Lady Macbeth’s love for Macbeth was also all consuming however not of the intensity of Medea’s. She was also keen on doing everything and anything for the sake of her beloved. When Lady Macbeth sees that her husband “rapt withal” [20] after he is informed of the prophecy, she is determined to secure his position as King. Lady Macbeth begins to take control; she analyses Macbeth’s personality and considers him too straight forward and honest to be involved with evil, “Yet do I fear thy nature, It is too full o’th’milk of human kindness, T’catch the nearest way”. Lady Macbeth was so spellbound by the prophecy that she wanted it sooner rather than later because she wanted the best for Macbeth. She saw that her husband Macbeth had the desire and ambition to be king yet he required her strong words to prompt him and so Lady Macbeth uses her influence to encourage him. From this moment Lady Macbeth’s evil desires escalate. Lady Macbeth then begins to take further control and plans King Duncan’s murder. Employing a metaphor of hypocrisy she says, “look like the innocent flower, but be the serpret under’t.” This statement is used in order to disguise her intentions to harm Duncan. This particular metaphor is extremely prominent. From this a great deal of Lady Macbeth’s character is revealed; we begin to observe her strength of spirit and identify her opposite outlook to Macbeth and her willingness to be associated with evil.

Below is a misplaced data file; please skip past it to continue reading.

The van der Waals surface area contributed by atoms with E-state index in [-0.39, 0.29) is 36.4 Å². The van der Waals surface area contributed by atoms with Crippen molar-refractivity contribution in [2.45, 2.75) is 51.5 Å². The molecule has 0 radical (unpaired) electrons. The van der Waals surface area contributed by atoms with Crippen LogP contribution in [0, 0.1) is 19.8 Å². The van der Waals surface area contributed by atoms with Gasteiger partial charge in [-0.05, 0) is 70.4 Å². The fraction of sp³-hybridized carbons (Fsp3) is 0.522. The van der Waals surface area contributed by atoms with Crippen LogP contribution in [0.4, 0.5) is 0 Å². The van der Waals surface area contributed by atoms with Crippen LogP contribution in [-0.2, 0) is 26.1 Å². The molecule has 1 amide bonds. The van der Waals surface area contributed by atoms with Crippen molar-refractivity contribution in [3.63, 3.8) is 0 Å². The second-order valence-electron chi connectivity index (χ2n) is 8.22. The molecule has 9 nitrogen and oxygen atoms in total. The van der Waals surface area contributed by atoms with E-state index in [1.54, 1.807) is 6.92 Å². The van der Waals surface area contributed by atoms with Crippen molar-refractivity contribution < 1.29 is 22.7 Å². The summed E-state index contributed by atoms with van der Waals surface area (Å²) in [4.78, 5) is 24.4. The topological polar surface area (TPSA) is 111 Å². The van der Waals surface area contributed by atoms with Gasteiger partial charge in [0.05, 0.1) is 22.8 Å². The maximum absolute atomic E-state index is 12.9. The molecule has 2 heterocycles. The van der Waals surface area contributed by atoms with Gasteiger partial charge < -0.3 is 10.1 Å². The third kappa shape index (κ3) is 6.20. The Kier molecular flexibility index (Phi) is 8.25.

The fact that Lady Macbeth becomes furious and challenges her husband’s courage and honor when he has serious second thoughts about killing Duncan indicates that she is indeed more brutal than he at this stage of the play. It is one thing to say something and another thing to do it. Lady Macbeth prepares the murder scene but was unable to kill Duncan herself. She claims that the King “resembled my father” [21] as he slept. This shows that she is not as ruthless as she appears and that she is vulnerable and compassionate. This particular statement adds to the credibility of Lady Macbeth’s character; even though one might carry out evil actions, certain things dear to them will expose their vulnerability. Lady Macbeth returns with bloody hands after smearing the chamberlain’s with blood in order to disguise herself and Macbeth of the deed. At the time the image of her bloody hands has no affect on her and she bluntly says, “a little water clears us of the deed.” [22] However in time, the memory of her bloody hands, which is a significant part of stagecraft symbolizing guilt, haunts and torments Lady Macbeth’s mind. As previously mentioned Lady Macbeth is aware of God and believes in heaven and hell. She acknowledges that she has sinned; consequently her guilty conscience begins to disturb her sleep. In time Lady Macbeth begins to experience the regular occurrence of sleepwalking whilst performing soliloquies; “Wash your hands; put on your nightgown; look not so pale… what’s done cannot be undone.” [23] She speaks such whilst rubbing her hands in a washing motion, this is evidently the hand washing routine is obsessive compulsive behavior. The element of soliloquies is prominent in regards to understanding and appreciating Lady Macbeth’s change of thought and attitude throughout the duration of the play. They help reveal the severe extent of her distress and disturb. Along with soliloquies, symbolism is another form of stagecraft which is evident in the play for example; Lady Macbeth’s sleepwalking is a sign of her great level of guilt. It is particularly ironic how earlier in the play Lady Macbeth calls upon darkness in order to hide her deed, “Come, thick night” [24] and how she now fears the dark; “she has light by her continually” [25] . Lady Macbeth’s sense of guilt and vulnerability towards the end of the play helps create her credibility; it allows the audience to understand, empathize and connect with her. It also shows us that Lady Macbeth is human and that unlike Medea, her actions did affected her conscience. The audience is able to relate to her and appreciate her credibility. Her guilty conscience affects her terribly and drives her to contemplate death and eventually commit suicide. Gradually the audience watches Lady Macbeth physically and mentally breakdown. This demonstrates her human essence and hence making her character credible and realistic to the audience.